‘Black Panther: Wakanda Forever’ fills a void

The newest release in the Marvel Cinematic Universe is a compelling emotional rollercoaster despite its shortcomings

Shuris inspiring journey through grief and loss is the driving force behind Wakanda Forever.

Photo courtesy of Marvel Studios

Shuri’s inspiring journey through grief and loss is the driving force behind “Wakanda Forever.”

By Audrey Lippert, West Linn High School

“Black Panther: Wakanda Forever” is miles away from what it was originally written to be, yet somehow is the most cohesive film released by Marvel Studios this year. Following the tragic death of Chadwick Boseman, who starred in the titular role of Black Panther and passed away in late 2020, the film had to be rewritten completely. It was delayed multiple times due to these rewrites and COVID-19, but despite the turbulence surrounding the film it has a quality recently released Marvel Studios films and shows seem to have been lacking— heart.

The amount of love and care the writers, actors, producers, and director poured into this movie is evident in every scene, especially the most poignant ones. Leading with a cold open into T’Challa’s (Boseman’s) death from Shuri’s perspective was a heart-wrenching way to start the movie that set the tone for the film. It was clear within the first five seconds that this would not be a movie focused on well timed quips and grandiose CGI action shots, instead it would be a movie focused on human emotion.

The emotional core of this film is Shuri (Letitia Wright). “Wakanda Forever” essentially functions as her origin story and highlights her journey through grief following the death of her brother T’Challa and eventually her mother Ramonda (Angela Bassett). Every decision Shuri makes throughout the film harkens back to her internal struggle with something we all experience, loss, which makes her an extremely relatable character. It’s a stark contrast to other Marvel Studios projects that have been released this past year. 

Movies like “Doctor Strange in the Multiverse of Madness” and “Thor: Love and Thunder” had emotional moments, but were more focused on spectacle than character. These movies dealt with some of the same topics as “Wakanda Forever,” including grief and loss, but did not spend adequate time with these ideas. Instead, they rushed past in order to get to the next cameo or joke, which left those films feeling half-baked.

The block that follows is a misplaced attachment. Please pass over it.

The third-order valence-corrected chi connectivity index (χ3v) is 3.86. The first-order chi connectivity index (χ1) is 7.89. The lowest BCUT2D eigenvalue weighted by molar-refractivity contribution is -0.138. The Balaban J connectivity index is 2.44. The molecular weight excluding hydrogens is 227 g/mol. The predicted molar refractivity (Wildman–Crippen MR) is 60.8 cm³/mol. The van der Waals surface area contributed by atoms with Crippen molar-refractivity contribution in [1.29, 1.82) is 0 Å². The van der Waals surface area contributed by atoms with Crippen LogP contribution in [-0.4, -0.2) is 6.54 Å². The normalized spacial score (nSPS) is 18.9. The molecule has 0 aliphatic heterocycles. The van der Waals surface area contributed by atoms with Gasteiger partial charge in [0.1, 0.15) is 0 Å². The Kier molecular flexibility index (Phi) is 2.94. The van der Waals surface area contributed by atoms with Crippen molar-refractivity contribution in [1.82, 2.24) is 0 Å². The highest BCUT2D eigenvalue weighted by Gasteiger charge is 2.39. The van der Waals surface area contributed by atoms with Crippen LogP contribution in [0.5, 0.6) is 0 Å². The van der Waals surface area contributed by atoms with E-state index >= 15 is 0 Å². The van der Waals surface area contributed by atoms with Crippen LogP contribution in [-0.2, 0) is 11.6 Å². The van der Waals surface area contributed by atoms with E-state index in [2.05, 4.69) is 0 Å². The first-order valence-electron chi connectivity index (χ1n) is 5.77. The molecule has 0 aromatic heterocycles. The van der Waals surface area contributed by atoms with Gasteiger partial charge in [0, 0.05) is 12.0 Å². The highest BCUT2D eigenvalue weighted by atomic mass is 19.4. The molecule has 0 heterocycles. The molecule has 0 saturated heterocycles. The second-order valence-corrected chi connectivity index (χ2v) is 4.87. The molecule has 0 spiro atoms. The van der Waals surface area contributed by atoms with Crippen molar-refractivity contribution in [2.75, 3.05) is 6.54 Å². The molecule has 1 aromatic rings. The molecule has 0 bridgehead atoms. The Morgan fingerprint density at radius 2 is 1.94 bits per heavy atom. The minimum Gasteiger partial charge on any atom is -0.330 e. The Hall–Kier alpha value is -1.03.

The cinematography of “Wakanda Forever” is reminiscent of the first movie in the series, as it shifts to reflect Shuri’s inner turmoil. (Photo courtesy of Marvel Studios)

On the other hand, “Wakanda Forever” leaves something to be desired in the action department, but feels like an emotionally complete film. Shuri experiences clear emotional character growth throughout the film in a way the heroes of the most recent Doctor Strange and Thor movies did not. She learns and grows as a person, finally finding a way to fill the shoes her brother and mother left behind. Watching Shuri find a way to move on while balancing the weight of the world on her shoulders is inspiring and makes viewers invested in her as a character unlike other recent Marvel Studios films.

None of the emotional moments that make this film so good would have been possible without the talents of Wright and Bassett. The two actresses were standouts throughout the film and their passion for the project shone through in every moment they were on screen, especially together. The mother-daughter relationship between the characters that these actresses play was beautifully complex and portrayed extremely well.

The weakest portions of “Wakanda Forever” were a symptom of a larger and common Marvel Studios problem, its villain was confusing and two dimensional. The primary villain, Namor (Tenoch Huerta), had a compelling backstory, but the logic behind it was hard to understand. Why would he wait so long to attack the surface world if he was so bitter about the crimes that had been committed against his people? Namor had 600 years to build an army that he claimed was sufficient to destroy the surface world, so why not do it sometime within those 600 years? The side villains had no personality whatsoever and their skin color changing depending on whether they were in or out of the water was a strange choice that made it hard to tell who was who in vs. out of the water.

As a whole, “Black Panther: Wakanda Forever” is not better than its predecessor, as its weakest point was the first Black Panther movie’s strong point. Killmonger was one of the best Marvel Studios villains in general, and while Namor was a fine villain, he lacked the third dimension that Killmonger brought to “Black Panther.” “Wakanda Forever” is, however, a fundamentally good movie that is worth a trip to see in theaters. It may not be a top 10 Marvel Studios movie, but it is miles more compelling than anything else the studio has released this year.

For more discussion of “Black Panther: Wakanda Forever” and other recent Disney movies and television shows listen to the most recent episode of the West Linn Weekly Wake Up.

This story was originally published on Amplifier on December 1, 2022.